Monday, April 22, 2013

S is for Storyteller, The

Welcome to Day 19 of the Blogging From A to Z April Challenge here at Reading on the F Train. Today's topic is Storyteller, The!

This is another one that I read for the Cybils but didn't post about.  I don't typically post negative reviews but that's because I don't typically finish books I don't like.  I tried to be fair to this one while also explaining my issues with the book.

The StorytellerThe Storyteller by Antonia Michaelis

I guess I am just the absolutely wrong reader for this book. I'm not giving it a star rating because if not for the Cybils, I wouldn't have finished this one and therefore wouldn't be writing about it.

That's not to say that nothing about it was good. Some passages were really lovely, and I liked the relationship between Anna's mother and Abel's little sister. I know a lot of people really loved this one--after all, it did make it into the finalist round in a crowded field of Cybils nominees. So please take this as what it is--one reader's experience.

This book read very slowly for me, and I never really got emotionally invested. It was grim and dark and depressing, and at times I found the story pretty repellent. It really had me thinking about my stance on the role of morality (I guess? That feels like the wrong word) in YA lit--I can roll with the drinking (it is Europe, after all) and the drugs, and the violence, and even a certain character's other illegal activities, because it feels justified by the story. But there was one central event that was, for starters, really hard to read--and then the way it was resolved really felt upsetting and not-ok to me. (view spoiler)[When Abel raped Anna, the book suggested that the way for her to move past that then go ahead and have consensual sex with him so that she could trust him again? Now, I would never tell a real-life trauma survivor that she was handling her trauma incorrectly, but as a fictional suggestion about how rape should or might be handled...this one seems potentially pretty damaging. It also was just hard for me, personally, to stomach. (hide spoiler)]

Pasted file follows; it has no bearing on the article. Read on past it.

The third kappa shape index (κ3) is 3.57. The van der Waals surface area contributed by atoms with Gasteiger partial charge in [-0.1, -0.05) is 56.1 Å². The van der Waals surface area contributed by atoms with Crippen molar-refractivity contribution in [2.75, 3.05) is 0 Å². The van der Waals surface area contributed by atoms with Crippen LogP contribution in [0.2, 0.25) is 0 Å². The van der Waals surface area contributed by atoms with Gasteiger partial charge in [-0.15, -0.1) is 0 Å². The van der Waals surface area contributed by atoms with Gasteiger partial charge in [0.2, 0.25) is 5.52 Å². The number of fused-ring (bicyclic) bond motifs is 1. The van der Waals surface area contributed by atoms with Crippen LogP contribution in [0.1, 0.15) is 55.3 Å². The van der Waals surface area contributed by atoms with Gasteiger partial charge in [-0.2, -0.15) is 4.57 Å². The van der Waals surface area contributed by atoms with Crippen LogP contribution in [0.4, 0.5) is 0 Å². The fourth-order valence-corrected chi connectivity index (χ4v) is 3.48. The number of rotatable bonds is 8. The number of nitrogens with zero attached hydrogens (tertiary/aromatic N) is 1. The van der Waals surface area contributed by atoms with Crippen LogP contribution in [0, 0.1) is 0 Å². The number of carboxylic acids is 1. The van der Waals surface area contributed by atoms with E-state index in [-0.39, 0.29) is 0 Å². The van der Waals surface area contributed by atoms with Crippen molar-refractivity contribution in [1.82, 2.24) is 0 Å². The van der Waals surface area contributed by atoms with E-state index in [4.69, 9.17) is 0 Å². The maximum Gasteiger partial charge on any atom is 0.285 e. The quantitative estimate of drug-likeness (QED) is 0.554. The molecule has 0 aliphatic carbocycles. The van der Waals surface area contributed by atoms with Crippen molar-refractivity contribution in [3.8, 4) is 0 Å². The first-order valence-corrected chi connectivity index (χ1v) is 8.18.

In short--I don't believe in censorship, and I wouldn't tell a kid NOT to read this book, but I also wouldn't stock it or recommend it to a young reader. It just didn't sit right with me.

But really, if this hadn’t been for the Cybils, I wouldn’t have gotten as far as any of that, because on top of everything else I was bored by this book. Like I said, though, many other readers disagree with me--so if you're in the mood for a dark, dark contemporary read with a fairytale woven into it, try it. You might feel differently.

View all my reviews

1 comment:

  1. Gah! I'm frustrated by books that either bore me or that have content I really can't get behind. I have this problem where I really don't like to quit a book once I've started. I've slogged through many a book I really didn't like for that reason. I am getting better at quitting books that don't do it for me, though, so that's progress. From the sounds of it, this would have been exactly that kind of book. Thanks for the thoughtful and honest review, Jess! :)


Thanks for coming by! Please chime in!